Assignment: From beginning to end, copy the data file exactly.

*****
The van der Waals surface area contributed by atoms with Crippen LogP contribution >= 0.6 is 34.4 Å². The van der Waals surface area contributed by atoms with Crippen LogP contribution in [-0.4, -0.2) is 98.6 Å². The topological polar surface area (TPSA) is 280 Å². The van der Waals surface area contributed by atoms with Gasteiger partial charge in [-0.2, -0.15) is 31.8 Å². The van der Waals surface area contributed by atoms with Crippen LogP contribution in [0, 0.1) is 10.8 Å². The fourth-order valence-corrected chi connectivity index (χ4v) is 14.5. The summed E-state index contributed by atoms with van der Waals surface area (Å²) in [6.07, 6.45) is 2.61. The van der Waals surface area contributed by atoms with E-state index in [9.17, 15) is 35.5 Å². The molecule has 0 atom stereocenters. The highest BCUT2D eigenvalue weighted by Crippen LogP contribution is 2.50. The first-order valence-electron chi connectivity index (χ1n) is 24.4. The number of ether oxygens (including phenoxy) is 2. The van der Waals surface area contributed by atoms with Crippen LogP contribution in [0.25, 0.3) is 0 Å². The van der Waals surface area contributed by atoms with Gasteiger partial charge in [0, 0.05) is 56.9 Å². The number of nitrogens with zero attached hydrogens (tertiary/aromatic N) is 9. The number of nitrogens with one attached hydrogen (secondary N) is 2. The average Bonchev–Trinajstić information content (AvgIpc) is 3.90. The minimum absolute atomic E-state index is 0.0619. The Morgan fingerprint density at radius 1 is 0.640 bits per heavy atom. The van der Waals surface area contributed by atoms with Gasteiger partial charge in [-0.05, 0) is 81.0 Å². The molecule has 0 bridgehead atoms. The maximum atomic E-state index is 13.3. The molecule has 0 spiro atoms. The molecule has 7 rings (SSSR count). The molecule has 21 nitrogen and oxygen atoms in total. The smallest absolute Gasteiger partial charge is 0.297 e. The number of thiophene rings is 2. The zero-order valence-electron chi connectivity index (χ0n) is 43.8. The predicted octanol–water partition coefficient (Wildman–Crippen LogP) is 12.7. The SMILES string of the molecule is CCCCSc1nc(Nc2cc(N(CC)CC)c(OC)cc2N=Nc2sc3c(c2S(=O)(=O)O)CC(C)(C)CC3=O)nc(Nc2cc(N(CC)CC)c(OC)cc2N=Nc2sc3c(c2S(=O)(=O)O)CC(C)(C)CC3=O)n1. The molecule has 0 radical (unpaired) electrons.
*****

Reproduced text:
The van der Waals surface area contributed by atoms with Crippen LogP contribution >= 0.6 is 34.4 Å². The van der Waals surface area contributed by atoms with Crippen LogP contribution in [-0.4, -0.2) is 98.6 Å². The topological polar surface area (TPSA) is 280 Å². The van der Waals surface area contributed by atoms with Gasteiger partial charge in [-0.2, -0.15) is 31.8 Å². The van der Waals surface area contributed by atoms with Crippen LogP contribution in [0, 0.1) is 10.8 Å². The fourth-order valence-corrected chi connectivity index (χ4v) is 14.5. The summed E-state index contributed by atoms with van der Waals surface area (Å²) in [6.07, 6.45) is 2.61. The van der Waals surface area contributed by atoms with E-state index in [9.17, 15) is 35.5 Å². The molecule has 0 atom stereocenters. The highest BCUT2D eigenvalue weighted by Crippen LogP contribution is 2.50. The first-order valence-electron chi connectivity index (χ1n) is 24.4. The number of ether oxygens (including phenoxy) is 2. The van der Waals surface area contributed by atoms with Crippen LogP contribution in [0.25, 0.3) is 0 Å². The van der Waals surface area contributed by atoms with Gasteiger partial charge in [0, 0.05) is 56.9 Å². The number of nitrogens with zero attached hydrogens (tertiary/aromatic N) is 9. The number of nitrogens with one attached hydrogen (secondary N) is 2. The average Bonchev–Trinajstić information content (AvgIpc) is 3.90. The minimum absolute atomic E-state index is 0.0619. The Morgan fingerprint density at radius 1 is 0.640 bits per heavy atom. The van der Waals surface area contributed by atoms with Gasteiger partial charge in [-0.05, 0) is 81.0 Å². The molecule has 0 bridgehead atoms. The maximum atomic E-state index is 13.3. The molecule has 0 spiro atoms. The molecule has 7 rings (SSSR count). The molecule has 21 nitrogen and oxygen atoms in total. The smallest absolute Gasteiger partial charge is 0.297 e. The number of thiophene rings is 2. The zero-order valence-electron chi connectivity index (χ0n) is 43.8. The predicted octanol–water partition coefficient (Wildman–Crippen LogP) is 12.7. The SMILES string of the molecule is CCCCSc1nc(Nc2cc(N(CC)CC)c(OC)cc2N=Nc2sc3c(c2S(=O)(=O)O)CC(C)(C)CC3=O)nc(Nc2cc(N(CC)CC)c(OC)cc2N=Nc2sc3c(c2S(=O)(=O)O)CC(C)(C)CC3=O)n1. The molecule has 0 radical (unpaired) electrons.